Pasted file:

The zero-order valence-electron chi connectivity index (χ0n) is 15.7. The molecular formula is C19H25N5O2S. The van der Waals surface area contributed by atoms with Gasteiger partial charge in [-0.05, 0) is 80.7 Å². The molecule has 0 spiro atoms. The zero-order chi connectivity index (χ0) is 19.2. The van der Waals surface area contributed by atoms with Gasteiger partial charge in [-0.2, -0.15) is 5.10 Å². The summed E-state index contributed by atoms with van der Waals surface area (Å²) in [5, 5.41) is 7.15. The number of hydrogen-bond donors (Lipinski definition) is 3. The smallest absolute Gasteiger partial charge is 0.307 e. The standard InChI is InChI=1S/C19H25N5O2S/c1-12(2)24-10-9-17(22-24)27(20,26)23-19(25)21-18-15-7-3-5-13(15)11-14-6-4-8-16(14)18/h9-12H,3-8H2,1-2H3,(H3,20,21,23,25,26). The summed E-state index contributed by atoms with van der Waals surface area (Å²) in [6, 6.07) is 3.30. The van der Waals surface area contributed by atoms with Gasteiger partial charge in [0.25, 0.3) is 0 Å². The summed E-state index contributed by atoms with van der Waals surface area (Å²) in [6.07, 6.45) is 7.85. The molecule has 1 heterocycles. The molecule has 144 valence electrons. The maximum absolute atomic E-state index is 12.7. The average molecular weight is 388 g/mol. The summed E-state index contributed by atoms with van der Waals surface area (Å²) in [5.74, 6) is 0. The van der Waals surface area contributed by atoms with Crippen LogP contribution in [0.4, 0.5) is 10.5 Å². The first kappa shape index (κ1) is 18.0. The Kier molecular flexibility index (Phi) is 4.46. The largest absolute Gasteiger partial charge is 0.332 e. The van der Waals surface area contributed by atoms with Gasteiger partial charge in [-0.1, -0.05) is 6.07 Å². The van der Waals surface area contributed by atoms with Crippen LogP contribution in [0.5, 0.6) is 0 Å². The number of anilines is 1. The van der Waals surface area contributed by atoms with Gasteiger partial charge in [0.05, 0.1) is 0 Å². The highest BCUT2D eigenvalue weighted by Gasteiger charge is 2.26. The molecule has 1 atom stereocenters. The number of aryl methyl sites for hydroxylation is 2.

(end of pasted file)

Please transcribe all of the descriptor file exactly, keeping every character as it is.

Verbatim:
The zero-order valence-electron chi connectivity index (χ0n) is 15.7. The molecular formula is C19H25N5O2S. The van der Waals surface area contributed by atoms with Gasteiger partial charge in [-0.05, 0) is 80.7 Å². The molecule has 0 spiro atoms. The zero-order chi connectivity index (χ0) is 19.2. The van der Waals surface area contributed by atoms with Gasteiger partial charge in [-0.2, -0.15) is 5.10 Å². The summed E-state index contributed by atoms with van der Waals surface area (Å²) in [5, 5.41) is 7.15. The number of hydrogen-bond donors (Lipinski definition) is 3. The smallest absolute Gasteiger partial charge is 0.307 e. The standard InChI is InChI=1S/C19H25N5O2S/c1-12(2)24-10-9-17(22-24)27(20,26)23-19(25)21-18-15-7-3-5-13(15)11-14-6-4-8-16(14)18/h9-12H,3-8H2,1-2H3,(H3,20,21,23,25,26). The summed E-state index contributed by atoms with van der Waals surface area (Å²) in [6, 6.07) is 3.30. The van der Waals surface area contributed by atoms with Gasteiger partial charge in [0.25, 0.3) is 0 Å². The summed E-state index contributed by atoms with van der Waals surface area (Å²) in [6.07, 6.45) is 7.85. The molecule has 1 heterocycles. The molecule has 144 valence electrons. The maximum absolute atomic E-state index is 12.7. The average molecular weight is 388 g/mol. The summed E-state index contributed by atoms with van der Waals surface area (Å²) in [5.74, 6) is 0. The van der Waals surface area contributed by atoms with Crippen LogP contribution in [0.4, 0.5) is 10.5 Å². The first kappa shape index (κ1) is 18.0. The Kier molecular flexibility index (Phi) is 4.46. The largest absolute Gasteiger partial charge is 0.332 e. The van der Waals surface area contributed by atoms with Gasteiger partial charge in [-0.1, -0.05) is 6.07 Å². The van der Waals surface area contributed by atoms with Crippen LogP contribution in [0.5, 0.6) is 0 Å². The number of anilines is 1. The van der Waals surface area contributed by atoms with Gasteiger partial charge in [0.05, 0.1) is 0 Å². The highest BCUT2D eigenvalue weighted by Gasteiger charge is 2.26. The molecule has 1 atom stereocenters. The number of aryl methyl sites for hydroxylation is 2.